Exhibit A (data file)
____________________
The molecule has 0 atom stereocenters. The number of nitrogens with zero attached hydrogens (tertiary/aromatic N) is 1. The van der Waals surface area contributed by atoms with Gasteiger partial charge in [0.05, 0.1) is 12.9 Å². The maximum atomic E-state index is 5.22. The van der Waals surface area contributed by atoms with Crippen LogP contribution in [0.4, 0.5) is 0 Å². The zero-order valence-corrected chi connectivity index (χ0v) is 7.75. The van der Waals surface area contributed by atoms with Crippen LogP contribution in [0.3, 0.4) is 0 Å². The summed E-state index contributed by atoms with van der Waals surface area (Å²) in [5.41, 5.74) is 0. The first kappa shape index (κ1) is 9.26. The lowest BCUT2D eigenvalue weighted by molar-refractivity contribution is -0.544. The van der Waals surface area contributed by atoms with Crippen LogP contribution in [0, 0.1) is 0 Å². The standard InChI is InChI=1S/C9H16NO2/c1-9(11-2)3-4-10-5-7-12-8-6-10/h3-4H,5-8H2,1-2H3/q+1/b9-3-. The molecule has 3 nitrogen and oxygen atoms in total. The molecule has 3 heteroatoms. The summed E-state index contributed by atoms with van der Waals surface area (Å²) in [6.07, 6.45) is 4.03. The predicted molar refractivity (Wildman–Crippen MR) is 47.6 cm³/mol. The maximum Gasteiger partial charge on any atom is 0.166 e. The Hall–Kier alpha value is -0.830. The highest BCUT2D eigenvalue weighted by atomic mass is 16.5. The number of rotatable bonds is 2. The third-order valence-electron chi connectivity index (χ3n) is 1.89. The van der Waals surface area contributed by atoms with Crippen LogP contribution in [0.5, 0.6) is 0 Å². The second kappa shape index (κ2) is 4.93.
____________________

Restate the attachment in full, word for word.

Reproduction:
The molecule has 0 atom stereocenters. The number of nitrogens with zero attached hydrogens (tertiary/aromatic N) is 1. The van der Waals surface area contributed by atoms with Gasteiger partial charge in [0.05, 0.1) is 12.9 Å². The maximum atomic E-state index is 5.22. The van der Waals surface area contributed by atoms with Crippen LogP contribution in [0.4, 0.5) is 0 Å². The zero-order valence-corrected chi connectivity index (χ0v) is 7.75. The van der Waals surface area contributed by atoms with Crippen LogP contribution in [0.3, 0.4) is 0 Å². The summed E-state index contributed by atoms with van der Waals surface area (Å²) in [5.41, 5.74) is 0. The first kappa shape index (κ1) is 9.26. The lowest BCUT2D eigenvalue weighted by molar-refractivity contribution is -0.544. The van der Waals surface area contributed by atoms with Crippen LogP contribution in [0, 0.1) is 0 Å². The standard InChI is InChI=1S/C9H16NO2/c1-9(11-2)3-4-10-5-7-12-8-6-10/h3-4H,5-8H2,1-2H3/q+1/b9-3-. The molecule has 3 nitrogen and oxygen atoms in total. The molecule has 3 heteroatoms. The summed E-state index contributed by atoms with van der Waals surface area (Å²) in [6.07, 6.45) is 4.03. The predicted molar refractivity (Wildman–Crippen MR) is 47.6 cm³/mol. The maximum Gasteiger partial charge on any atom is 0.166 e. The Hall–Kier alpha value is -0.830. The highest BCUT2D eigenvalue weighted by atomic mass is 16.5. The number of rotatable bonds is 2. The third-order valence-electron chi connectivity index (χ3n) is 1.89. The van der Waals surface area contributed by atoms with Crippen LogP contribution in [0.5, 0.6) is 0 Å². The second kappa shape index (κ2) is 4.93.